1. Because libertarianism is and should remain a philosophy and not some stupid political party.

        Rather than electing loser dorks who failed at being Democrats and Republicans but are still hunting for relavance, libertarians should look at increasing the ranks of people who hold libertarian ideals in both parties. Fill the Dems with Greenwalds and the Repubs with Pauls.

  5. Remember that "bipartisan" $1.9 infrastructure bill Reason staff was citing as evidence that the Republicans are just as bad as the Democrats on spending?

    Yeah, well, the Republicans just voted against it unanimously. It's been blocked.

    Mitt Romney seems to think they'll be able to pass it with Republican support come Monday of next week, but he has about as much clout with the other Senate Republicans as Susan Collins. If they get enough Republican support for the $1.9 trillion infrastructure bill to pass the filibuster requirement this Monday, next Monday, or any other Monday between now and November of 2022, I'll be surprised.

    In other "bipartisan" news, Nancy Pelosi has refused to seat two Republicans that were assigned to serve on her January 6 witch hunt--one of whom was Jim Jordan, the ranking Republican on the House judiciary committee. Her January 6 committee couldn't be any more biased and partisan than it is now. The only "Republican" on the committee who may still show up is none other than Liz Cheney--who voted to impeach Trump and has the political future of Justin Amash.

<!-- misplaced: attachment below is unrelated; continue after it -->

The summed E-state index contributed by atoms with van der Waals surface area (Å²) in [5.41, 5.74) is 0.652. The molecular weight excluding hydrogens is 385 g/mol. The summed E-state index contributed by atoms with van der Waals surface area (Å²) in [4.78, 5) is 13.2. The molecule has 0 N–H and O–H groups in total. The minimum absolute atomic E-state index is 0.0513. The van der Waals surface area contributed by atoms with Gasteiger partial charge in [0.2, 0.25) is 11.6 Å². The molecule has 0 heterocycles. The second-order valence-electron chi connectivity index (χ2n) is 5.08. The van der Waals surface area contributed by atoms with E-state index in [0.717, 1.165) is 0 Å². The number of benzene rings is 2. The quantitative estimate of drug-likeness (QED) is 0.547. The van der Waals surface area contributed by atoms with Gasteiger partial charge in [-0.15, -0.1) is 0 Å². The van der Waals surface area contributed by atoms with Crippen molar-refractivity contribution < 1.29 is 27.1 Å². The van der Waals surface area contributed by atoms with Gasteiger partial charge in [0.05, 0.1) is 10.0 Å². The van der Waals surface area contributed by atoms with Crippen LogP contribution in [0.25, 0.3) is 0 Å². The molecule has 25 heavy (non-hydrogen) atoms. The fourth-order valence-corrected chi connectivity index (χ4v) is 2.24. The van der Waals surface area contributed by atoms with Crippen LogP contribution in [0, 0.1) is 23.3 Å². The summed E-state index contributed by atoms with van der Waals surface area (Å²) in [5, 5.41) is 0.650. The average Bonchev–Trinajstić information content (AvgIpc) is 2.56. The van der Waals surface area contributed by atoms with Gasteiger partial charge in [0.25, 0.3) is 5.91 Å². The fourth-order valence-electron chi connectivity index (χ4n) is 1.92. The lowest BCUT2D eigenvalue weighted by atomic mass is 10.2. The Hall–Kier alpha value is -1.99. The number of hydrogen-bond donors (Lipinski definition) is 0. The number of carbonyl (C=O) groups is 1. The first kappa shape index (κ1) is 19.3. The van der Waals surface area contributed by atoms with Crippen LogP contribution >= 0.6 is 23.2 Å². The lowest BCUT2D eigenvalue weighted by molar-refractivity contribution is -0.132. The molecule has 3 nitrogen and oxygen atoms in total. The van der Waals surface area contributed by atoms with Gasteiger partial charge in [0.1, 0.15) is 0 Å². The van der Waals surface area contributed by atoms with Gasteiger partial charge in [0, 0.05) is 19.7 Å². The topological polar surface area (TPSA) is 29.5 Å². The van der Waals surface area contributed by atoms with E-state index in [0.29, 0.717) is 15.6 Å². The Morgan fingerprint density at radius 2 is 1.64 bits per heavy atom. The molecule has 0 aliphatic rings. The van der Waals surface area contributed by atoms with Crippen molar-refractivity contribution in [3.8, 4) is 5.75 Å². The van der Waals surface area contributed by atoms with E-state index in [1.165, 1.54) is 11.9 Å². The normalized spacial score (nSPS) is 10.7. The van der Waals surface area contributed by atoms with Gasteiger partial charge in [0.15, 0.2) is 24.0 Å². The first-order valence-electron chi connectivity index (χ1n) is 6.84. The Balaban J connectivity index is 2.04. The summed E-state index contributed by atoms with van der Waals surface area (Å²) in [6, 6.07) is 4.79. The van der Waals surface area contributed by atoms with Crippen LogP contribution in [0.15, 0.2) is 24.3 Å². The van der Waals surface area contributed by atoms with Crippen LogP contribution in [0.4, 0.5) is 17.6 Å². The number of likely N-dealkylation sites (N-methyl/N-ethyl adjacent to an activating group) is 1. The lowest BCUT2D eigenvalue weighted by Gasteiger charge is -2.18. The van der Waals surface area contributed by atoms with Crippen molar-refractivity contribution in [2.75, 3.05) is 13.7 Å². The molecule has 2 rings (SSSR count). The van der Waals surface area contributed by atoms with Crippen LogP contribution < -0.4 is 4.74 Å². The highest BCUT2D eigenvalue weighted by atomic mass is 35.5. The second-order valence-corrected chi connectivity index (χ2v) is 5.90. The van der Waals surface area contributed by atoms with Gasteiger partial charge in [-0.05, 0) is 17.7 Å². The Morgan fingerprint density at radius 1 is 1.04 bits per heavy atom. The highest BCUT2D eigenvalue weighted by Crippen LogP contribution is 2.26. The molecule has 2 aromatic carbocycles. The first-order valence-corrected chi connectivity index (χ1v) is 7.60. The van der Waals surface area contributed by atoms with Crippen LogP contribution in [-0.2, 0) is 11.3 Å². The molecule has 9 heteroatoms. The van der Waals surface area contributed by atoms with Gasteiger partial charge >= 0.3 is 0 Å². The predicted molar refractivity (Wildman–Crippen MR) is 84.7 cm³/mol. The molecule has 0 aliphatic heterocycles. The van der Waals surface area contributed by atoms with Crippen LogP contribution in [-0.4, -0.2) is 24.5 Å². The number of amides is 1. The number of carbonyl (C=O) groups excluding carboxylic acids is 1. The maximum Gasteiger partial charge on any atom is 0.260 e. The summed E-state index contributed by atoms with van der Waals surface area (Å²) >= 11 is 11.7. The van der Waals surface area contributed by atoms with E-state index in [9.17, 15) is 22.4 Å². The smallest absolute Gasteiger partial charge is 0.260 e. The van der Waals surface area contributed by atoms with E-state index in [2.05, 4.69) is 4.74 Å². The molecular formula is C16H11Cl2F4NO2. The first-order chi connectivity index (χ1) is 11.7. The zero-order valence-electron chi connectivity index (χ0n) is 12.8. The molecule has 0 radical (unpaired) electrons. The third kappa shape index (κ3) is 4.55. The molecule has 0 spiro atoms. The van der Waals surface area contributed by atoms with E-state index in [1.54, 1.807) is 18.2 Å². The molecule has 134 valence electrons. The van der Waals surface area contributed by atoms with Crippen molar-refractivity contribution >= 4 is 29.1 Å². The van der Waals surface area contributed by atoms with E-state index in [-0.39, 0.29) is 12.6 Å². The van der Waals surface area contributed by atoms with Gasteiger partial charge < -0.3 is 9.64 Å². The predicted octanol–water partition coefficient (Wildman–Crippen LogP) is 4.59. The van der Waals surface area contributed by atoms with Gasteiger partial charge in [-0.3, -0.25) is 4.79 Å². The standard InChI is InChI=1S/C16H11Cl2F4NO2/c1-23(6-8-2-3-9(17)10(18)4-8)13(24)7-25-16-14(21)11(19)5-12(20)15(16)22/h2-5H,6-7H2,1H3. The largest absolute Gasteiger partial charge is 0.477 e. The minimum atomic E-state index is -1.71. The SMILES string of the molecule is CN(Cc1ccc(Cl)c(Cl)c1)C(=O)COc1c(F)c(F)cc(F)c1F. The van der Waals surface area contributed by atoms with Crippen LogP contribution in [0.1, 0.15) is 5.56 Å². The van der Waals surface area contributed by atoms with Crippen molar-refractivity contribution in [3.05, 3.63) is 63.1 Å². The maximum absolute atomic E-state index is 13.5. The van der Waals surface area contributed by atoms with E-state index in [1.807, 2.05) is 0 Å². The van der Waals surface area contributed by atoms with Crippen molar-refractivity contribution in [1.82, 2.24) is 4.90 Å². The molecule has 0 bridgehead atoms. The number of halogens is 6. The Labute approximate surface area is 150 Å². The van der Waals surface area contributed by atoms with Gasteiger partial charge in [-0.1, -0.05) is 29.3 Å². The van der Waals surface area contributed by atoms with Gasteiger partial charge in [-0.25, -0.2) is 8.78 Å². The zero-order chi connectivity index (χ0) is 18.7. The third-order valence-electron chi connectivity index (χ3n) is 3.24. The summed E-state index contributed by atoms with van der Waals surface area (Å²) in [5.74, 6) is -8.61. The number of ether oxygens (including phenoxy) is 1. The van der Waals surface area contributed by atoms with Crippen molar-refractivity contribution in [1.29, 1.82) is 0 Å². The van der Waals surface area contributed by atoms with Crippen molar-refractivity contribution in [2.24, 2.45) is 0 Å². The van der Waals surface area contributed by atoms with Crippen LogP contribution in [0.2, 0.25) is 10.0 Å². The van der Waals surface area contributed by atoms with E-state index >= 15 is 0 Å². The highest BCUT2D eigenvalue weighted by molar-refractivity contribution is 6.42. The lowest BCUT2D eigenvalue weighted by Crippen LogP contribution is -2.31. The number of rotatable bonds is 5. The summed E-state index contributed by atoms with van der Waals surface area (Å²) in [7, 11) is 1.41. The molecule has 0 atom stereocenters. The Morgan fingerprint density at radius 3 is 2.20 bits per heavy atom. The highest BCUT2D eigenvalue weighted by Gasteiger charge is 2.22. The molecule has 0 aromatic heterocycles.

The Republicans have announced that they won't be participating in the witch hunt. They're holding their own separate investigation. So much for bipartisanship. Maybe Liz Cheney and Mitt Romney should go miniature golfing, grab dinner and movie. Have some drinks. See what happens next. At this point, I'm not sure Mitt Romney could win an election in Utah, and when Liz Cheney goes back to Wyoming, they may try to deport her to California.

    1. Gosh, for someone who claims he is a libertarian who reluctantly supports the Republican Party because of Duverger’s Law, you sound awfully gleefully like a Republican partisan, cheerleading for the Trump faction.